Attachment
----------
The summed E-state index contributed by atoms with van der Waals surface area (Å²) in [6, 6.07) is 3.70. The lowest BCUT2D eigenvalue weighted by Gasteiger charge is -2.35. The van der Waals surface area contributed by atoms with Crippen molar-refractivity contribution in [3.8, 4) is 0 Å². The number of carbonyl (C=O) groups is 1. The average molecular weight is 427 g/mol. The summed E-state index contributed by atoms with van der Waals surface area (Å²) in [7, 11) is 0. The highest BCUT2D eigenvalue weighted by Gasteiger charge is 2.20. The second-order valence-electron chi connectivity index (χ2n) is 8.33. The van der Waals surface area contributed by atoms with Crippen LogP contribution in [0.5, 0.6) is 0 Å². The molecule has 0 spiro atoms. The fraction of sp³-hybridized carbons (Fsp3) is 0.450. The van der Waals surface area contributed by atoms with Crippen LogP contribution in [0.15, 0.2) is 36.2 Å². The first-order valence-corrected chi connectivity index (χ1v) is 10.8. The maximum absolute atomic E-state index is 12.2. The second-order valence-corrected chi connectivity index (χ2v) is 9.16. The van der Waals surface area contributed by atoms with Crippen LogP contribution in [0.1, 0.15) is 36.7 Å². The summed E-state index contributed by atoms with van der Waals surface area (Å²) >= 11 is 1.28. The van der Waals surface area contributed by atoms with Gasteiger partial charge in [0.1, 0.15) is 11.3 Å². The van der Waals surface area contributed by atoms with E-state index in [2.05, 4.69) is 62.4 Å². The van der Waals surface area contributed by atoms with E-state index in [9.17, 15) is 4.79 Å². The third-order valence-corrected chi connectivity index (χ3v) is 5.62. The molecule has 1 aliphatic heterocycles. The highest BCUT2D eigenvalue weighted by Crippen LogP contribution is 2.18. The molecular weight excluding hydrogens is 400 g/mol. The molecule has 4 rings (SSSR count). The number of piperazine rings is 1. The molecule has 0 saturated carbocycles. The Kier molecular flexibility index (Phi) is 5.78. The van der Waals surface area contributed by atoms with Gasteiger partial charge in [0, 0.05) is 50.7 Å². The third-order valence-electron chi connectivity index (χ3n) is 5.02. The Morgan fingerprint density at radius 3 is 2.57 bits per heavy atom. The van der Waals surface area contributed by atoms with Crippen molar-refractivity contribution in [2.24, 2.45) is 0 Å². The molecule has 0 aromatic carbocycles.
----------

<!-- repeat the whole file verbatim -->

The summed E-state index contributed by atoms with van der Waals surface area (Å²) in [6, 6.07) is 3.70. The lowest BCUT2D eigenvalue weighted by Gasteiger charge is -2.35. The van der Waals surface area contributed by atoms with Crippen molar-refractivity contribution in [3.8, 4) is 0 Å². The number of carbonyl (C=O) groups is 1. The average molecular weight is 427 g/mol. The summed E-state index contributed by atoms with van der Waals surface area (Å²) in [7, 11) is 0. The highest BCUT2D eigenvalue weighted by Gasteiger charge is 2.20. The second-order valence-electron chi connectivity index (χ2n) is 8.33. The van der Waals surface area contributed by atoms with Crippen LogP contribution in [0.5, 0.6) is 0 Å². The molecule has 0 spiro atoms. The fraction of sp³-hybridized carbons (Fsp3) is 0.450. The van der Waals surface area contributed by atoms with Crippen LogP contribution in [0.15, 0.2) is 36.2 Å². The first-order valence-corrected chi connectivity index (χ1v) is 10.8. The maximum absolute atomic E-state index is 12.2. The second-order valence-corrected chi connectivity index (χ2v) is 9.16. The van der Waals surface area contributed by atoms with Crippen LogP contribution in [0.1, 0.15) is 36.7 Å². The summed E-state index contributed by atoms with van der Waals surface area (Å²) >= 11 is 1.28. The van der Waals surface area contributed by atoms with Gasteiger partial charge in [0.1, 0.15) is 11.3 Å². The van der Waals surface area contributed by atoms with E-state index in [2.05, 4.69) is 62.4 Å². The van der Waals surface area contributed by atoms with E-state index in [9.17, 15) is 4.79 Å². The third-order valence-corrected chi connectivity index (χ3v) is 5.62. The molecule has 1 aliphatic heterocycles. The highest BCUT2D eigenvalue weighted by Crippen LogP contribution is 2.18. The molecular weight excluding hydrogens is 400 g/mol. The molecule has 4 rings (SSSR count). The number of piperazine rings is 1. The molecule has 0 saturated carbocycles. The Kier molecular flexibility index (Phi) is 5.78. The van der Waals surface area contributed by atoms with Gasteiger partial charge in [0, 0.05) is 50.7 Å². The third-order valence-electron chi connectivity index (χ3n) is 5.02. The Morgan fingerprint density at radius 3 is 2.57 bits per heavy atom. The van der Waals surface area contributed by atoms with Crippen molar-refractivity contribution in [2.24, 2.45) is 0 Å². The molecule has 0 aromatic carbocycles.